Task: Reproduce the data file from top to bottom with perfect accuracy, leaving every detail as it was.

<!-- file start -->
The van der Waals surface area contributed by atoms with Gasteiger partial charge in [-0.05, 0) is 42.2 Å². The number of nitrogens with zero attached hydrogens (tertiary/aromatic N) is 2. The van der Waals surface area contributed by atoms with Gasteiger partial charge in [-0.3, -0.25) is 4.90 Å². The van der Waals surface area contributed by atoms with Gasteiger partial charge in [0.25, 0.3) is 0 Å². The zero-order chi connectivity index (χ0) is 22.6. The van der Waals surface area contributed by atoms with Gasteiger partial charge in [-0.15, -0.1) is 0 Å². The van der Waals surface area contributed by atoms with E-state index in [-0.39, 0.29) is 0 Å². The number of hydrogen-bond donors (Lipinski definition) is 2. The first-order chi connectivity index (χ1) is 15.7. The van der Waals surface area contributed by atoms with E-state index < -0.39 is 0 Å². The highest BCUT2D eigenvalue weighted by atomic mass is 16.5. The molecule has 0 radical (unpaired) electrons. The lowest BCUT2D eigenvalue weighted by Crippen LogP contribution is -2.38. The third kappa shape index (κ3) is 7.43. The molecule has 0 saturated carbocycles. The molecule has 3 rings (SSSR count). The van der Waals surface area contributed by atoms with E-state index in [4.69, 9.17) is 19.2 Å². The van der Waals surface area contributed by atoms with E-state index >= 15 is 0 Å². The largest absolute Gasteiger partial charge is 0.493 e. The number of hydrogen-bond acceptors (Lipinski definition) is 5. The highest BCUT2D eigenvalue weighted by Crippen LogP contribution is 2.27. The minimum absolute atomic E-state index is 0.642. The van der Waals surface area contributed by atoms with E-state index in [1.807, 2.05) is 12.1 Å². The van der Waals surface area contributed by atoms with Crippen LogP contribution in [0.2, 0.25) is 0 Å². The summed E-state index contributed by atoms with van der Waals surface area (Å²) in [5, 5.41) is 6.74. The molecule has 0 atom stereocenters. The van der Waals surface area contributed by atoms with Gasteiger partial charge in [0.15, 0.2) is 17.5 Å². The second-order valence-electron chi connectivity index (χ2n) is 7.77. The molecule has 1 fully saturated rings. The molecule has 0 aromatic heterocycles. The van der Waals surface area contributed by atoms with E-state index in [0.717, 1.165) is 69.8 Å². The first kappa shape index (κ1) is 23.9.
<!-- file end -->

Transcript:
The van der Waals surface area contributed by atoms with Gasteiger partial charge in [-0.05, 0) is 42.2 Å². The number of nitrogens with zero attached hydrogens (tertiary/aromatic N) is 2. The van der Waals surface area contributed by atoms with Gasteiger partial charge in [-0.3, -0.25) is 4.90 Å². The van der Waals surface area contributed by atoms with Gasteiger partial charge in [0.25, 0.3) is 0 Å². The zero-order chi connectivity index (χ0) is 22.6. The van der Waals surface area contributed by atoms with Gasteiger partial charge in [-0.15, -0.1) is 0 Å². The van der Waals surface area contributed by atoms with E-state index in [-0.39, 0.29) is 0 Å². The number of hydrogen-bond donors (Lipinski definition) is 2. The first-order chi connectivity index (χ1) is 15.7. The van der Waals surface area contributed by atoms with E-state index < -0.39 is 0 Å². The highest BCUT2D eigenvalue weighted by atomic mass is 16.5. The molecule has 0 radical (unpaired) electrons. The lowest BCUT2D eigenvalue weighted by Crippen LogP contribution is -2.38. The third kappa shape index (κ3) is 7.43. The molecule has 0 saturated carbocycles. The molecule has 3 rings (SSSR count). The van der Waals surface area contributed by atoms with E-state index in [4.69, 9.17) is 19.2 Å². The van der Waals surface area contributed by atoms with E-state index >= 15 is 0 Å². The largest absolute Gasteiger partial charge is 0.493 e. The number of hydrogen-bond acceptors (Lipinski definition) is 5. The highest BCUT2D eigenvalue weighted by Crippen LogP contribution is 2.27. The minimum absolute atomic E-state index is 0.642. The van der Waals surface area contributed by atoms with E-state index in [1.807, 2.05) is 12.1 Å². The van der Waals surface area contributed by atoms with Crippen LogP contribution in [0.2, 0.25) is 0 Å². The summed E-state index contributed by atoms with van der Waals surface area (Å²) in [5, 5.41) is 6.74. The molecule has 0 atom stereocenters. The van der Waals surface area contributed by atoms with Gasteiger partial charge in [0.15, 0.2) is 17.5 Å². The second-order valence-electron chi connectivity index (χ2n) is 7.77. The molecule has 1 fully saturated rings. The molecule has 0 aromatic heterocycles. The van der Waals surface area contributed by atoms with E-state index in [0.717, 1.165) is 69.8 Å². The first kappa shape index (κ1) is 23.9.